• June 28, 2022

A Postal Slowdown Is Scary for Those Who Get Meds By Mail

Like Emerald, other veterans and people who rely on mailed prescriptions are telling their stories to reporters nationwide. Half a dozen staff members at the VA and more than two dozen veterans nationwide told the publication Connecting Vets that they are seeing similar holdups for important medicines. An elderly man in Texas told reporters that USPS delays left him without heart medicine for a week, and people in New Hampshire and Oregon reported similar waits for life-saving drugs like those that treat blood clots and cystic fibrosis.

try this
you could try here
website here
useful source
read the full info here
Discover More
click resources
over here
like this
Learn More
site web
navigate to this web-site
pop over to this website
Get the facts
our website
great site
try this out
visit the website
you could look here
go to this site
website link
read this
official statement
check out the post right here
additional info
my link
additional reading
important source
you can check here
this link
see post
click reference
visit site
look here
try this web-site
Going Here
click to read
check this site out
go to website
you can look here
read more
use this link
a knockout post
best site
blog here
her explanation
discover this info here
he has a good point
check my source
straight from the source
go to my blog
hop over to these guys
find here
click to investigate
look at here now
here are the findings
click to find out more
important site
click here to investigate
browse around this site
click for more
why not try here
important link
hop over to this web-site
my website
browse around here
Recommended Site
Your Domain Name
Web Site
click this site
hop over to this site

Advocates are worried that the elderly, disabled, and chronically ill will be left without reliable access to medicine. During the Covid-19 pandemic, when so many older adults and people with underlying health problems are isolating at home to stay safe, the dangers of being forced to visit a pharmacy are particularly worrying. “It’s really critical to understand that people that are most at risk of the slowdown of the mail affecting their ability to get medicines and supplies are exactly the population that is most at risk from Covid-19,” says Jennifer Goldberg, deputy director of Justice in Aging, a nonprofit that advocates for seniors.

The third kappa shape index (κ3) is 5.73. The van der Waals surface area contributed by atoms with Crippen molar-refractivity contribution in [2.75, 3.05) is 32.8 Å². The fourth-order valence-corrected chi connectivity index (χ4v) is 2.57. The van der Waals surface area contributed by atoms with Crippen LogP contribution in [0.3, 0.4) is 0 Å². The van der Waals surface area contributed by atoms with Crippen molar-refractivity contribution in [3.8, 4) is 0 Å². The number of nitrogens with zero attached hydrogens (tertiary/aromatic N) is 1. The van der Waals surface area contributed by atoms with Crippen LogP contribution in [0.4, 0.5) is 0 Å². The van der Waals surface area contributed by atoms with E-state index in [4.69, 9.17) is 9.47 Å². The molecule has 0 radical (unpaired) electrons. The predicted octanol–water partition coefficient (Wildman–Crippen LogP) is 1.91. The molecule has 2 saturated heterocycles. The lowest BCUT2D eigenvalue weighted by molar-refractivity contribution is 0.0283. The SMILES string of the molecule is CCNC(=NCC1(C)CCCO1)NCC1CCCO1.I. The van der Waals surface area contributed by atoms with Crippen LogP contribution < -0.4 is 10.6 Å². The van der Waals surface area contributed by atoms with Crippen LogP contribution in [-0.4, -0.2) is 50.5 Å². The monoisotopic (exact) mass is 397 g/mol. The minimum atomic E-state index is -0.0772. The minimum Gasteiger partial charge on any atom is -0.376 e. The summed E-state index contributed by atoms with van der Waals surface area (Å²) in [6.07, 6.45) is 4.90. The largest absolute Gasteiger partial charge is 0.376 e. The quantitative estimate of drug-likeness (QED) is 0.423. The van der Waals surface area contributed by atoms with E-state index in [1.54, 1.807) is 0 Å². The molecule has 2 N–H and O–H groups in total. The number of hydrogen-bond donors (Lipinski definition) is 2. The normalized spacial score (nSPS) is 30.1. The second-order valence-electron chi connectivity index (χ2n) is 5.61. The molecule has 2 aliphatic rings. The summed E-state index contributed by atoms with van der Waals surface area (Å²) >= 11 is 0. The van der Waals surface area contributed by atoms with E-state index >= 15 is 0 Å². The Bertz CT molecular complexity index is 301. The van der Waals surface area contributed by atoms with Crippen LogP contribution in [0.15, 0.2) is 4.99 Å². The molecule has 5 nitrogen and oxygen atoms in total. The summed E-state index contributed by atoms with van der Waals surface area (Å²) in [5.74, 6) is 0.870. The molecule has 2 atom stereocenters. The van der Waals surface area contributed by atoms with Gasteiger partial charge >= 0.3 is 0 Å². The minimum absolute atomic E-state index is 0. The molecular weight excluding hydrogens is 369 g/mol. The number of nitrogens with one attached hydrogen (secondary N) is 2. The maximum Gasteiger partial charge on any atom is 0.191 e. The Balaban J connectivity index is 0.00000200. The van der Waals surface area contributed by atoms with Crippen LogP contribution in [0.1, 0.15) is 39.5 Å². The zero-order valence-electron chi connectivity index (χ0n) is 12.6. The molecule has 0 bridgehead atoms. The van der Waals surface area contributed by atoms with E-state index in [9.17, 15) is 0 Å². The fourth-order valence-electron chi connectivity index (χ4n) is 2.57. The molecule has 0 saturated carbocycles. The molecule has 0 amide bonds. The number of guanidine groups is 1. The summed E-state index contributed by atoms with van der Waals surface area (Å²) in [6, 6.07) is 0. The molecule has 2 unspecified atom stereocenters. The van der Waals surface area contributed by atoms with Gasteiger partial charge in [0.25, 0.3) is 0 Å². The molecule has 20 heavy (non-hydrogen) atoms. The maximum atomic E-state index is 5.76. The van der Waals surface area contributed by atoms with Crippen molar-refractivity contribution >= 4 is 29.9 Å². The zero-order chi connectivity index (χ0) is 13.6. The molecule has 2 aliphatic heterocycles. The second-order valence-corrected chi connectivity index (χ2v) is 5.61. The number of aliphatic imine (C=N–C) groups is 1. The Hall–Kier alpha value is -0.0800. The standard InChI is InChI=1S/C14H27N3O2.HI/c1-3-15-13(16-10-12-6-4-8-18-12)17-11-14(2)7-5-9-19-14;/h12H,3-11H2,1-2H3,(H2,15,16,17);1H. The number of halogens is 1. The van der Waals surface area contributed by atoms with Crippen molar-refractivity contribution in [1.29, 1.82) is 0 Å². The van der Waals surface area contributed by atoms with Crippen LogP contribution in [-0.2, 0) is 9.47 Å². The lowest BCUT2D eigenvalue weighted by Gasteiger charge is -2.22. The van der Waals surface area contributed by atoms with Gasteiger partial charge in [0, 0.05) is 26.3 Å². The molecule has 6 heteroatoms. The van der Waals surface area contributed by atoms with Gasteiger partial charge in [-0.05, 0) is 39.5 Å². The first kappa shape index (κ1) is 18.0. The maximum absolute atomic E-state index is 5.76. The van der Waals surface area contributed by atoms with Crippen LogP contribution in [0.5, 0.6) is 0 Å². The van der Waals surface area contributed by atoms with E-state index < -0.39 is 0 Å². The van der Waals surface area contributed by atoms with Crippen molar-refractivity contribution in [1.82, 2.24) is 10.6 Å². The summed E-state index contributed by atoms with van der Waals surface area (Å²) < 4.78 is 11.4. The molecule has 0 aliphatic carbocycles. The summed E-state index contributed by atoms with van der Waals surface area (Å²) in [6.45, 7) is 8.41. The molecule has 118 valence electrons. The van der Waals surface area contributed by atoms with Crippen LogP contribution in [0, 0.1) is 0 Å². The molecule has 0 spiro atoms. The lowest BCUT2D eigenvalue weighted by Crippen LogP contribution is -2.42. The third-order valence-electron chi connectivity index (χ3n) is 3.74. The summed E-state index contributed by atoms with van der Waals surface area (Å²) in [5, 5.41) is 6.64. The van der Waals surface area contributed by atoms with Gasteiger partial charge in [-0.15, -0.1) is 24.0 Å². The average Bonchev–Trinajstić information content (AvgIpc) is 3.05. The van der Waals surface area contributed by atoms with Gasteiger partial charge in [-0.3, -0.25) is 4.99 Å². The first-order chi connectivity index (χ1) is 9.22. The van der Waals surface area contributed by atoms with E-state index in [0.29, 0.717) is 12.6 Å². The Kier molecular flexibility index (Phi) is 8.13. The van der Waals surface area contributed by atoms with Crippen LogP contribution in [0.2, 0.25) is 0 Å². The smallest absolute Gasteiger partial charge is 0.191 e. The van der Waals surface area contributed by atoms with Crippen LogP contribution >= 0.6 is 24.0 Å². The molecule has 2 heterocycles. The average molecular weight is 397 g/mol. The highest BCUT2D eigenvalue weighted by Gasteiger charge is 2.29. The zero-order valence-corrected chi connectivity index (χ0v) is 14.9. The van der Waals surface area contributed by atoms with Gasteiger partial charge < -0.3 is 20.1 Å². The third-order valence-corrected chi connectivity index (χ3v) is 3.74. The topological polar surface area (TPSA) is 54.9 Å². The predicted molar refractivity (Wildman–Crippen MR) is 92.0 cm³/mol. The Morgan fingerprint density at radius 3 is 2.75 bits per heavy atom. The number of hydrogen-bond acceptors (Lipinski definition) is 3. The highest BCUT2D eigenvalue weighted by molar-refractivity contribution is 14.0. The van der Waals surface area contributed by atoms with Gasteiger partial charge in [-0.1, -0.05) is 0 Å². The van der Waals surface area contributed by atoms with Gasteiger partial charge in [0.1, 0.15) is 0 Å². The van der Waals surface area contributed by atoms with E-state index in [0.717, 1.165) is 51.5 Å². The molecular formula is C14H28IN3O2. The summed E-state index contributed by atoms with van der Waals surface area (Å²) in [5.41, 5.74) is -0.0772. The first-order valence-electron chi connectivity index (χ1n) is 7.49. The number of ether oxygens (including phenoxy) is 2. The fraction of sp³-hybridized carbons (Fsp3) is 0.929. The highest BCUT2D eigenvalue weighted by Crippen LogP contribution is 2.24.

Many of them also depend on the mail for medical supplies like canes, or parts for prosthetics or CPAP machines that help treat sleep apnea. For example, a person who has diabetes might also rely on the mail for a supply of tools for managing their condition like insulin, tubes for insulin pumps, and blood glucose test strips.

“A lot of at-home care that happens now requires parts to be sent and replaced periodically,” says Aaron Fischer, litigation rights counsel at the advocacy group Disability Rights California. Fischer points out that insurance companies and suppliers have spent years building up a system that’s based on the mail—so much so that in some places there may be fewer parts available in brick-and-mortar pharmacies. Some medical devices, like insulin pumps, are highly specialized, and local drugstores may not have the right equipment for specific devices or models.

And some medications, like insulin, need to be kept at a certain temperature. Usually, Fischer says, insulin is shipped in insulated containers with a few ice packs. But the medicine can’t be out of the refrigerator for weeks at a time. If the mail slows down too much, Fischer worries the medication will be unusable by the time it finally appears at a person’s door. Fischer, who has type 1 diabetes himself, says concerns about unreliable mail have made him anxious about whether he’ll have enough supplies. “It’s anxiety-producing enough to have a chronic condition that you have to manage every day,” he says, and he worries that other people may start rationing insulin to build up an emergency backup supply.

There are benefits to using mail-order services. Refills can be automatic, which makes it easier for people to take their meds every day and comply with doctors’ orders. For people who don’t drive or have access to other transportation, it also removes the barrier of getting yourself to the pharmacy. That’s especially important in rural or tribal areas, where the nearest pharmacy could be hours away. “It’s not like everybody can just run to their corner drugstore,” says David Certner, legal policy director at the AARP. “Many seniors have mobility challenges. For those folks, mail-in is critical.”

Leave a Reply

Your email address will not be published.